Acetaminophen, more commonly known as Tylenol in the USA and paracetamol in Europe has been linked to the development of asthma and eczema among adolescents. A new study reveals that even monthly use of acetaminophen can more than double the risk, while yearly use may increase the risk by 50%.
You can read about this new study in the upcoming issue of the American Journal of Respiratory and Critical Care Medicine.
Richard Beasley, M.D., professor of medicine, at the Medical Research Institute of New Zealand on behalf of the International Study of Asthma and Allergies in Childhood (ISAAC), said:
This study has identified that the reported use of acetaminophen in 13- and 14 year old adolescent children was associated with an exposure-dependent increased risk of asthma symptoms.
Part of the ISAAC program included two written questionnaires, as well as a video questionnaire. They were administered to over 300,000 children, aged 13 to 14 years in 114 centers in 50 countries.
The children were asked to quantify their acetaminophen intake as:
Medium – at least once over the last 12 months
High – at least once a month
They were also asked about any asthma and/or eczema symptoms.
The study revealed a significant link between acetaminophen use and eczema or asthma risk.
Asthma or eczema risk linked to acetaminophen was found to be:
43% higher asthma risk among medium users compared to non-users
31% higher eczema risk among medium users compared to non-users
2.51 times the risk of developing asthma among high users compared to non-users
99% higher risk of developing eczema among high users compared to non-users
The study also found that allergic nasal congestion (rhinoconjunctivitis) risk was 38% higher for medium users and 2.39 times greater for high users when compared to non-users.
The authors added that this was a cross-sectional study – causality could not be determined. However, there is growing evidence that points towards a causal link.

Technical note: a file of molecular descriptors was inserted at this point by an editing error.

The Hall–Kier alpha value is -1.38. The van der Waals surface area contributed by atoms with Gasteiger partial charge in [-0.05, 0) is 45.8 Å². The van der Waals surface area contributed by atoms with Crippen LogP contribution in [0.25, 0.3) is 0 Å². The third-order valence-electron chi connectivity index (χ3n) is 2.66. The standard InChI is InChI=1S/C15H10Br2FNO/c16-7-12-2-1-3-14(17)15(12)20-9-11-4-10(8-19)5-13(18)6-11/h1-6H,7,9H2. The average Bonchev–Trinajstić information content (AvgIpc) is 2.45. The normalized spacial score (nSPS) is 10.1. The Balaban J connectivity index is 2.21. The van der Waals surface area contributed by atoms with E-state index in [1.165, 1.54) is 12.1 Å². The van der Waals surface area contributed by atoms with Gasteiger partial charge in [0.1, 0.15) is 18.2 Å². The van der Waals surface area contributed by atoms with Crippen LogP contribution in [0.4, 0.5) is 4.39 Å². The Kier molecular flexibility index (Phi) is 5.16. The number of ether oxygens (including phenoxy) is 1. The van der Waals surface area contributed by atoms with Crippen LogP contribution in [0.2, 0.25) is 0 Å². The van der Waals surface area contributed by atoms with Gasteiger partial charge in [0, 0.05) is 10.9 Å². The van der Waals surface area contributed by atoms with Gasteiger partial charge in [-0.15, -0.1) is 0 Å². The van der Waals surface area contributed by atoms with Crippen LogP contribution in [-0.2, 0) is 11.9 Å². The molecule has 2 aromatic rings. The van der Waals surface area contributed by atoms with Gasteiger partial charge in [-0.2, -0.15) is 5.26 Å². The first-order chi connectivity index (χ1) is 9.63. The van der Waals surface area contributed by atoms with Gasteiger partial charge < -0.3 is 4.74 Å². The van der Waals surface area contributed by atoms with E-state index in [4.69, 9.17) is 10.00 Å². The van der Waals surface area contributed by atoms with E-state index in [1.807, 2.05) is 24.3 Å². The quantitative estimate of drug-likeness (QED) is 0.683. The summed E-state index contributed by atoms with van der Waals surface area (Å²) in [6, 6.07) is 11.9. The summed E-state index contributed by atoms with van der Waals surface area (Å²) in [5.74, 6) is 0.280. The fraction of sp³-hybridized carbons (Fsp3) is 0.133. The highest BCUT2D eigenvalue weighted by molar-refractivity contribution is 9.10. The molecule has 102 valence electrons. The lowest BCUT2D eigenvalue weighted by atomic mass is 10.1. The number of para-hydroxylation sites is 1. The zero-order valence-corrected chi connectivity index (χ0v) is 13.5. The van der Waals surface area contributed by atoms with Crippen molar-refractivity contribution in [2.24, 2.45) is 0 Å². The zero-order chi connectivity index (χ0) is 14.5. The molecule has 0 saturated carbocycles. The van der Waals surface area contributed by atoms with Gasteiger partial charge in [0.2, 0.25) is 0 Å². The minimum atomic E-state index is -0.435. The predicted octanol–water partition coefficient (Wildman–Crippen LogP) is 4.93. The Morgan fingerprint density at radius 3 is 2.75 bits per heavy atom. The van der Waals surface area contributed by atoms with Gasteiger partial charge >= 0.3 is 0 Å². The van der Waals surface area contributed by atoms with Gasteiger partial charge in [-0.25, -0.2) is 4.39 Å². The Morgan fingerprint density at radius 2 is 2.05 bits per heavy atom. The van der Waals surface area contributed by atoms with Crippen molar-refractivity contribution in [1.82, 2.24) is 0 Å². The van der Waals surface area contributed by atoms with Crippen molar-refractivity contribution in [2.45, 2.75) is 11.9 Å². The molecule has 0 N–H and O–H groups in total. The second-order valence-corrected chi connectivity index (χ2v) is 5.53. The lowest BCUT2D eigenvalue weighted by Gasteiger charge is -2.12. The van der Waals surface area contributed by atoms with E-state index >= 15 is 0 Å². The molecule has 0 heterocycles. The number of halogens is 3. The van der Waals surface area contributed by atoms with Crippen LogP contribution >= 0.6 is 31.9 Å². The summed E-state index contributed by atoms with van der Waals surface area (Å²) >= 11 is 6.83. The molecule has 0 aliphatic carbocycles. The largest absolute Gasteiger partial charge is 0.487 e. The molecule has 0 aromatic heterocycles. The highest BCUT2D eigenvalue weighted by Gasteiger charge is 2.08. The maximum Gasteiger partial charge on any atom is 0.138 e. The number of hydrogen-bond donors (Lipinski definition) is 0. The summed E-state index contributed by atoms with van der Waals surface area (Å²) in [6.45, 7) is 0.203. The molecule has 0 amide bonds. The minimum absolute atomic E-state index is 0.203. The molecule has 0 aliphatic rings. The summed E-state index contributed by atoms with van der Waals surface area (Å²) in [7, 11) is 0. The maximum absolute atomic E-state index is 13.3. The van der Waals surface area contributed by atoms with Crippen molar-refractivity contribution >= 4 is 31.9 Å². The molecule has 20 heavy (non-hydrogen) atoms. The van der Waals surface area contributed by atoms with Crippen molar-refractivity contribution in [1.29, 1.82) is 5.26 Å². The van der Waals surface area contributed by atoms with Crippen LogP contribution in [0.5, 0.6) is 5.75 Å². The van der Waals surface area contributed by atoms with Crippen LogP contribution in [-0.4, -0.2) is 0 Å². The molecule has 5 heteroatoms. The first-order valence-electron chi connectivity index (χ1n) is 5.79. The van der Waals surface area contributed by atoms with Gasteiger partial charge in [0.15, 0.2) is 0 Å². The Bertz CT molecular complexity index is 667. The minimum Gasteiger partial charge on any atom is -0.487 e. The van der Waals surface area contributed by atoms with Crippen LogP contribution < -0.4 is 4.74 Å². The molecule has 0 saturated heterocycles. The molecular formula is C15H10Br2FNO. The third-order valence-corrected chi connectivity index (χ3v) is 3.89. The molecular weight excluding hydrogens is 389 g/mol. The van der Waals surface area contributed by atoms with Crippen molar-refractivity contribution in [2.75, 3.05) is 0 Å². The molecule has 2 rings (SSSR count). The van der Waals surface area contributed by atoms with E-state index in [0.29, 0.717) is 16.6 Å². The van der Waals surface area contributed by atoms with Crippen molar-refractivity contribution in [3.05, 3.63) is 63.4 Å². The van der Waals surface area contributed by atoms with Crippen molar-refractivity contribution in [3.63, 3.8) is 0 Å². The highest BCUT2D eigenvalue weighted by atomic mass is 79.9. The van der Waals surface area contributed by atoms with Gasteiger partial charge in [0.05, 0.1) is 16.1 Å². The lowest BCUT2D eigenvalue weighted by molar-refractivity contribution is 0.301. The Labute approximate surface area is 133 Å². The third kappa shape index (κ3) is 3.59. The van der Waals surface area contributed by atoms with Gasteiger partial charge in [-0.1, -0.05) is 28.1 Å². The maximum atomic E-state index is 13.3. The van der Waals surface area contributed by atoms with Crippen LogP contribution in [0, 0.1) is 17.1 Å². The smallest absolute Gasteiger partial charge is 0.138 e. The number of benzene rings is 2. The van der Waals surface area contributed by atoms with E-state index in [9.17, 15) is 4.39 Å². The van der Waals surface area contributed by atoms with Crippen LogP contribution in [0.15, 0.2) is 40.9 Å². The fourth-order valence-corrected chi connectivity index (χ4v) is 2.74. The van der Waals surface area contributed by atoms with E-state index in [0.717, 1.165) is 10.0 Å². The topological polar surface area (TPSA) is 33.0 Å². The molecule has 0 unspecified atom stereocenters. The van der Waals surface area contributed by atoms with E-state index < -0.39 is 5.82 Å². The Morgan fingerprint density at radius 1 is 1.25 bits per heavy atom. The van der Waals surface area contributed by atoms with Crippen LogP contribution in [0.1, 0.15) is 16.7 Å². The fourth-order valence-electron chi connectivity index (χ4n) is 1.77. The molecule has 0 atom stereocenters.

A small longitudinal study in Ethiopia that assessed the risk of asthma and allergies linked to acetaminophen use revealed a temporal relationship between acetaminophen usage and the development of asthma and allergy symptoms, lending greater evidence to the possibility that acetaminophen usage may indeed cause the increased risk. This study will also be published online in advance of publication of the American Journal of Respiratory and Critical Care Medicine.
According to other previous studies carried out in the USA, 12 and 14-year-old children were randomly selected to take either ibuprofen or acetaminophen for fever. Those with a respiratory illness were found to have a higher risk of coming back with asthma as outpatients.
The authors believe there are some biologically plausible explanations for acetaminophen intake and higher asthma and allergy risk. Acetaminophen may have a systemic inflammatory effect, possibly increasing oxygen stress resulting from the depletion of glutathione-dependent enzymes, which may in turn lead to enhanced TH2 allergic immune responses.
Acetaminophen might also suppress the immune response to rhinovirus infections, a common cause of severe asthma exacerbations in childhood. It may also prolong the symptomatic illness.
Given the increased risk associated with acetaminophen usage, Dr. Beasley and colleagues calculated that the population attributable risks – the percentage of cases that might be avoided if the risk factor were to be eliminated – were indicative of a remarkable impact from acetaminophen usage.
Dr. Beasley said:
The overall population attributable risks for current symptoms of severe asthma were around 40 percent, suggesting that if the associations were causal, they would be of major public health significance. Randomized controlled trials are now urgently required to investigate this relationship further and to guide the use of antipyretics, not only in children but in pregnancy and adult life.
Source: American Thoracic Society
Written by Christian Nordqvist